Tajik President Emomali Rakhmon has sailed to victory again after a poll marked by the absence of competition and other shortcomings, international election observers said today.
With Tajikistan's election officials claiming an 86.6 percent turnout, Rakhmon garnered 83.6 percent of votes, installing him as president for another seven years, to 2020.
Rakhmon faced five placid competitors who the OSCE’s Office for Democratic Institutions and Human Rights (ODIHR) said hardly bothered to campaign. The five were widely seen as supportive of the incumbent, running to give the November 6 election a veneer of plurality. Rakhmon’s closest rival, the Communist Party’s Ismoil Talbakov, won five percent of the vote, the state-run Khovar news agency reported early on November 7.
An ODIHR monitoring mission said the elections were peaceful, but noted "serious problems" with ballot box stuffing, authorities interfering in the count, and a count that "often lacked transparency." ODIHR also described “a lack of pluralism and genuine choice.”
“Extensive state media coverage of the official activities of the incumbent provided him with a significant advantage,” ODIHR said in a November 7 statement:
"While quiet and peaceful, this was an election without a real choice," said Gordana Comic, the Special Coordinator who led the short-term OSCE observer mission. "Being in power requires abiding by OSCE commitments, not taking advantage of incumbency, as we saw. Greater genuine political pluralism will be critical for Tajikistan to meet its democratic commitments."
Anyone following Tajikistan’s presidential election cycle knows that Imomali Rahmon is a cinch to win another seven-year term on November 6. But the lack of genuine electoral options is a source of frustration for an important constituency – the million-strong community of Tajik labor migrants in Russia.
The Kumtor mine has produced over 270 tons of gold since operations began in the mid-1990s.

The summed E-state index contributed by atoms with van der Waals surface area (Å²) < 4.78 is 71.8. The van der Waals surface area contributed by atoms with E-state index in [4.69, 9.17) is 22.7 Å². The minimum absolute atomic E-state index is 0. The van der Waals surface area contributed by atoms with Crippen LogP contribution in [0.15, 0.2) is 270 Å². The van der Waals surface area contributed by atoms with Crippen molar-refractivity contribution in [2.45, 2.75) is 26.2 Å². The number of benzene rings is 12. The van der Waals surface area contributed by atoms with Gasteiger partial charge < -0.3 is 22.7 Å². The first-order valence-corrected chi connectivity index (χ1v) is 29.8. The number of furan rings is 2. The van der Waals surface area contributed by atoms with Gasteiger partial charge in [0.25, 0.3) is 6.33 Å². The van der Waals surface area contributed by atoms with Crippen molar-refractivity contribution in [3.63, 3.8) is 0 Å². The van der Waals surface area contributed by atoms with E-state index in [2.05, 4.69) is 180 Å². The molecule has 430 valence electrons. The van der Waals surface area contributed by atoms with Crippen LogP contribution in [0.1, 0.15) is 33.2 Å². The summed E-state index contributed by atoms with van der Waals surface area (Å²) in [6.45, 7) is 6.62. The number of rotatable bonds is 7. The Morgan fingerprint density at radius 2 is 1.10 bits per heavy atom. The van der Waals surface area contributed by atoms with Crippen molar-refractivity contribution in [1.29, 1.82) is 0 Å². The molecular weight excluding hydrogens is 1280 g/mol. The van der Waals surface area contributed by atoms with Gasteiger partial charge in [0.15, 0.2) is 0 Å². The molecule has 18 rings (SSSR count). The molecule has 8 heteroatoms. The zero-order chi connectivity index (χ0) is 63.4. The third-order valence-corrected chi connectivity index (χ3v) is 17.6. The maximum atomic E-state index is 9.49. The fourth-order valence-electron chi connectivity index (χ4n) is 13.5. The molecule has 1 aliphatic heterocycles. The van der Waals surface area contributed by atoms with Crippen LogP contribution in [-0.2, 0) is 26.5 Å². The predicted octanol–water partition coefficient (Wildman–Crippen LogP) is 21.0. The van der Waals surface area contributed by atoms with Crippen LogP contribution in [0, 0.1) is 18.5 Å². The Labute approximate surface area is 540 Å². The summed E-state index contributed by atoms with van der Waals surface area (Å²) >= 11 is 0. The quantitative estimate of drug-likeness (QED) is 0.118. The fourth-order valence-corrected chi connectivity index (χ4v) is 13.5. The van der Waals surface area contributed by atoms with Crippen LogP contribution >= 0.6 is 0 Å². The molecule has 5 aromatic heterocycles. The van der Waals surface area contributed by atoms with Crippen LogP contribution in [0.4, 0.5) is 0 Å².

Kyrgyzstan’s parliament voted overwhelmingly on October 23 not to accept a deal with Canada’s Centerra Gold, leaving the fate of the country’s only significant industrial asset, and the one-year-old government, uncertain yet again.
Eighty-four deputies voted to scrap a September 10 memorandum between the government and the Toronto-listed company that would increase Kyrgyzstan’s stake in the high-altitude Kumtor gold mine from roughly 33 percent to an even 50 percent. Two deputies voted to support the memorandum.
Later in the day, parliament demanded the government negotiate no less than a 67-percent share in the mine. That resolution also instructed the General Prosecutor’s office to open criminal cases connected with earlier iterations of the operating agreement, dating from 2003.
Earlier this year parliament demanded the government renegotiate a 2009 agreement with Centerra. The ongoing negotiations are the fourth since the mine began operations in the mid-1990s, which helps explain why a Canadian think-tank this year ranked Kyrgyzstan the world’s fifth-worst place to invest in mining. The government now has until December 23 to broker a deal. Should the two parties fail to agree, deputies vowed to break unilaterally the 2009 operating agreement. Since Kyrgyzstan does not have the cash to buy Centerra out, that move would likely look a lot like expropriation.
In the latest assault on foreign miners operating in Kyrgyzstan, an angry crowd has attacked an Australian-run gold exploration project in the south. The company says the attack looks related to the ongoing wave of violence against foreign mining outfits in the Central Asian country.
A group of about 200 protestors attacked the offices of Australian-listed Manas Resources’ local subsidiary, Z-Explorer, at the Shambesai gold field in Batken Province on October 18, Reuters reported.